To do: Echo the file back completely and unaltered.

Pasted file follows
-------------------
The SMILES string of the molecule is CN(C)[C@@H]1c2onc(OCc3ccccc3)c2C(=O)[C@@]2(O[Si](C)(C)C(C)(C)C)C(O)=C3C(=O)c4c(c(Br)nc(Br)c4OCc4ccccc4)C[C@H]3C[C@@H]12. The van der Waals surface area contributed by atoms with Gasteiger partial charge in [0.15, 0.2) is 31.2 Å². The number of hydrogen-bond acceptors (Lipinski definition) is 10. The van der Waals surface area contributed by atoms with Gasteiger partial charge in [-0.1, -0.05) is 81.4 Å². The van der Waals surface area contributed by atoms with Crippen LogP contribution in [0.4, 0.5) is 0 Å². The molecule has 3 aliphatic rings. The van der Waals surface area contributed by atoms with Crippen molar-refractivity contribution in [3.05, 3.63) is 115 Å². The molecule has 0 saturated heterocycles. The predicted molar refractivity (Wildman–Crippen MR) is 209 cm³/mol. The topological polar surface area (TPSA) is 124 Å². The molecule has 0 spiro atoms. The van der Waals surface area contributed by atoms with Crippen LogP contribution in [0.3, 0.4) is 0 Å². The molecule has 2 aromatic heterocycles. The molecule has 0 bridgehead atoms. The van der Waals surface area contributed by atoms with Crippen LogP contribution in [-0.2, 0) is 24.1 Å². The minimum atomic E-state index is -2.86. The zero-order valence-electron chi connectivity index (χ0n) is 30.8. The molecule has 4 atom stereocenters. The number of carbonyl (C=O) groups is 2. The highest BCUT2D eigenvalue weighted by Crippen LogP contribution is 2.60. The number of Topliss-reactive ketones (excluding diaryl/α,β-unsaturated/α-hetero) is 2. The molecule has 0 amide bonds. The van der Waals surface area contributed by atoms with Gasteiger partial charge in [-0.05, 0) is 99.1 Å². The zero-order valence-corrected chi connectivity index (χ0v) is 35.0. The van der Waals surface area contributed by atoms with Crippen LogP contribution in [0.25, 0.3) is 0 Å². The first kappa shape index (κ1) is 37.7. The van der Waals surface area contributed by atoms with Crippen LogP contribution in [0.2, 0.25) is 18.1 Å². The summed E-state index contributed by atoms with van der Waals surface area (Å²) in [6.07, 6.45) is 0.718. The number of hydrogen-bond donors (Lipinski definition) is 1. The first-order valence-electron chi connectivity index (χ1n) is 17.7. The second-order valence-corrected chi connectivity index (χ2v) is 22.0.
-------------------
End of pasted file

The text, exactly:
The SMILES string of the molecule is CN(C)[C@@H]1c2onc(OCc3ccccc3)c2C(=O)[C@@]2(O[Si](C)(C)C(C)(C)C)C(O)=C3C(=O)c4c(c(Br)nc(Br)c4OCc4ccccc4)C[C@H]3C[C@@H]12. The van der Waals surface area contributed by atoms with Gasteiger partial charge in [0.15, 0.2) is 31.2 Å². The number of hydrogen-bond acceptors (Lipinski definition) is 10. The van der Waals surface area contributed by atoms with Gasteiger partial charge in [-0.1, -0.05) is 81.4 Å². The van der Waals surface area contributed by atoms with Crippen LogP contribution in [0.4, 0.5) is 0 Å². The molecule has 3 aliphatic rings. The van der Waals surface area contributed by atoms with Crippen molar-refractivity contribution in [3.05, 3.63) is 115 Å². The molecule has 0 saturated heterocycles. The predicted molar refractivity (Wildman–Crippen MR) is 209 cm³/mol. The topological polar surface area (TPSA) is 124 Å². The molecule has 0 spiro atoms. The van der Waals surface area contributed by atoms with Crippen LogP contribution in [0.3, 0.4) is 0 Å². The molecule has 2 aromatic heterocycles. The molecule has 0 bridgehead atoms. The van der Waals surface area contributed by atoms with Crippen LogP contribution in [-0.2, 0) is 24.1 Å². The minimum atomic E-state index is -2.86. The zero-order valence-electron chi connectivity index (χ0n) is 30.8. The molecule has 4 atom stereocenters. The number of carbonyl (C=O) groups is 2. The highest BCUT2D eigenvalue weighted by Crippen LogP contribution is 2.60. The number of Topliss-reactive ketones (excluding diaryl/α,β-unsaturated/α-hetero) is 2. The molecule has 0 amide bonds. The van der Waals surface area contributed by atoms with Gasteiger partial charge in [-0.05, 0) is 99.1 Å². The zero-order valence-corrected chi connectivity index (χ0v) is 35.0. The van der Waals surface area contributed by atoms with Crippen LogP contribution in [0.25, 0.3) is 0 Å². The first kappa shape index (κ1) is 37.7. The van der Waals surface area contributed by atoms with Crippen LogP contribution in [0.2, 0.25) is 18.1 Å². The summed E-state index contributed by atoms with van der Waals surface area (Å²) in [6.07, 6.45) is 0.718. The number of hydrogen-bond donors (Lipinski definition) is 1. The first-order valence-electron chi connectivity index (χ1n) is 17.7. The second-order valence-corrected chi connectivity index (χ2v) is 22.0.